What is the difference between a traditional file-level backup and a virtual machine backup?
Most traditional client/server architecture remains the same in the server virtualization environment where the client has an agent installed. However, this can become cumbersome. We still have to manage agents...
Most traditional client/server architecture remains the same in the server virtualization environment where the client has an agent installed. However, this can become cumbersome. We still have to manage agents. There's processor overhead, which can be an issue, agent-based backup and virtual machines. This is especially true if multiple virtual machines are running on a single physical server, which is very much the case in a virtualized world. If those virtual machines all kick off the backup process at the same time, that CPU can be hit pretty hard and affect the applications.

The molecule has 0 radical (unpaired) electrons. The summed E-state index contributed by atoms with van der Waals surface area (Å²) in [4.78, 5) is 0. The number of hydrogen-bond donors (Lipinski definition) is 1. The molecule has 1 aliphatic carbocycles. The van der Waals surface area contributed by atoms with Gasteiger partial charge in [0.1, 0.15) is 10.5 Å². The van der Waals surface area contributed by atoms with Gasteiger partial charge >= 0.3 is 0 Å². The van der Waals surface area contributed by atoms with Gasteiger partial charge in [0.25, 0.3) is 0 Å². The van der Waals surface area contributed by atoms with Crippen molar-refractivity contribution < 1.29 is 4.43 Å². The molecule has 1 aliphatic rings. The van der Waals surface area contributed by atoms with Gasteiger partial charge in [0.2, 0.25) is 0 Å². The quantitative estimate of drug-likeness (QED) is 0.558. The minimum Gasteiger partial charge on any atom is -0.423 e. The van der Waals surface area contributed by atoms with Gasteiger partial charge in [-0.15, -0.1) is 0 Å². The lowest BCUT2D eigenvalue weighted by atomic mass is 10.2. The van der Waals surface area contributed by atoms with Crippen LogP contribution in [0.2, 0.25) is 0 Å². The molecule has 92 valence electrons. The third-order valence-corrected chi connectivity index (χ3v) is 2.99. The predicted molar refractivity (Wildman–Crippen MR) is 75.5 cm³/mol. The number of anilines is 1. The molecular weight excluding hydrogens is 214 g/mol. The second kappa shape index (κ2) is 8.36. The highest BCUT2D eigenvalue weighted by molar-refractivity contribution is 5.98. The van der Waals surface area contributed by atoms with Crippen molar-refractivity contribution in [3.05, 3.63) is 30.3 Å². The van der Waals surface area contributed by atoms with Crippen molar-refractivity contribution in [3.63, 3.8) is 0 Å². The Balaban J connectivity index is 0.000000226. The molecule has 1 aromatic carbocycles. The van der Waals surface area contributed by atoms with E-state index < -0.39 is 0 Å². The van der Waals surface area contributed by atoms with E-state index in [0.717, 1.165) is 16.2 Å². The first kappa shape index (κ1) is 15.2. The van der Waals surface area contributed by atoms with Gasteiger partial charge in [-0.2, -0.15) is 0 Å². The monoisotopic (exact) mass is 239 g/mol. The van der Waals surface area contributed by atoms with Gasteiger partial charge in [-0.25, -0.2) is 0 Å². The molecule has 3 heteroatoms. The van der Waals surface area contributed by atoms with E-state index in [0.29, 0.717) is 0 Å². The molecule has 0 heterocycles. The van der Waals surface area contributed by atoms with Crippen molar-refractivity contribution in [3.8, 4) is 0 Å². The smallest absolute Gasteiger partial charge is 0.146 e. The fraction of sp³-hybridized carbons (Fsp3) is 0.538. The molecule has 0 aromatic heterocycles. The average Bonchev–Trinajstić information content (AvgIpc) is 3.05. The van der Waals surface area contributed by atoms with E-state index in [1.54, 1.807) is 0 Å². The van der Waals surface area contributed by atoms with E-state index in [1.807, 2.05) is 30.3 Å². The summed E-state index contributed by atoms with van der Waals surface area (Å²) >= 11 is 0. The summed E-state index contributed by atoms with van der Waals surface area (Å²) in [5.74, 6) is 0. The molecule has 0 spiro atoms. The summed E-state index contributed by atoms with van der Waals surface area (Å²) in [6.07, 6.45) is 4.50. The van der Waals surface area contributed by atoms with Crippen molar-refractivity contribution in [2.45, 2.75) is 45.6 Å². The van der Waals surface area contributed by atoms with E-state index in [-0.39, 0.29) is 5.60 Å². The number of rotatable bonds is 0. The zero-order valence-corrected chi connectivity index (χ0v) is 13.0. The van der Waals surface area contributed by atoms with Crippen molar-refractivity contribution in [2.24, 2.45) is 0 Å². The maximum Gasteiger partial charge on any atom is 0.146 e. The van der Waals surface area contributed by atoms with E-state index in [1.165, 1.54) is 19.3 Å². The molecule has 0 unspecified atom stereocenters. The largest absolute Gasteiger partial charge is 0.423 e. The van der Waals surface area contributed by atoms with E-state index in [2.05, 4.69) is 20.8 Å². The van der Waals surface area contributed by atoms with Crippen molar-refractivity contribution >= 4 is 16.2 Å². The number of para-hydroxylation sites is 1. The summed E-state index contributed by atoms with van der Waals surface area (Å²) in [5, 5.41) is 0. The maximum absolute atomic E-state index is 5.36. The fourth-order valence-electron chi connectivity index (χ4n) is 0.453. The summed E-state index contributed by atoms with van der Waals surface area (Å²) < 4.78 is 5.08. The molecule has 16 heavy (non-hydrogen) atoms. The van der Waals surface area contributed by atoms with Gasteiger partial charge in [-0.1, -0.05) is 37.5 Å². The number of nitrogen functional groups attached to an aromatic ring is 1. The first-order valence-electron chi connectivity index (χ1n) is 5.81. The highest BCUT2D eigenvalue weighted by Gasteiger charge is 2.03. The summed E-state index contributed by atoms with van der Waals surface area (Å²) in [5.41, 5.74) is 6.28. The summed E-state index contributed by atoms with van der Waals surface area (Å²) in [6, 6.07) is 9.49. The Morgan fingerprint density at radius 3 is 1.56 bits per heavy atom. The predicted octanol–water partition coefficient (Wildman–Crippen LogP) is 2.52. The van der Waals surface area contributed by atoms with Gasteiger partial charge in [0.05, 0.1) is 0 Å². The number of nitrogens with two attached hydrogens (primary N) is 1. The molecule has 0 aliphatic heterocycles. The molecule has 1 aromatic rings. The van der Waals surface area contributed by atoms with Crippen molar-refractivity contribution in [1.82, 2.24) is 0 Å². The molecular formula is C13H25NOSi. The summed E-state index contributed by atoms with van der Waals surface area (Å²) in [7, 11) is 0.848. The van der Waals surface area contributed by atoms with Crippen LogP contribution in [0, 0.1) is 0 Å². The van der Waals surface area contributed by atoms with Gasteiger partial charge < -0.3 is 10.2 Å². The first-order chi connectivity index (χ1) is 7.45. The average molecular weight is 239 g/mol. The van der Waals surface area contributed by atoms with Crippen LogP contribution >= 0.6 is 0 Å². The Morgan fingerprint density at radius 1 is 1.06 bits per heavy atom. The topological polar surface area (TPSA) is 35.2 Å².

So, an alternative is to use a different technology to perform the backup of the virtual machine disk image directly. This requires the virtual machine to be suspended so that a consistent capture of the virtual machine can be performed. Once the machine is suspended, the backup process can take place and then it can be restarted again. This works well, but suspending the virtual machine is an issue because taking an application offline is not acceptable in some environments. But, there are other ways to integrate with the virtualization solution and perform a snapshot of the virtual machine. Then, you can back up that snapshot.
Another thing you should be aware of is that you can recover the entire virtual machine, but you can't recover a single file within that virtual machine. So, you have to restore the entire virtual machine, remount the virtual machine and then recover the file.
Check out the entire Virtual server backup FAQ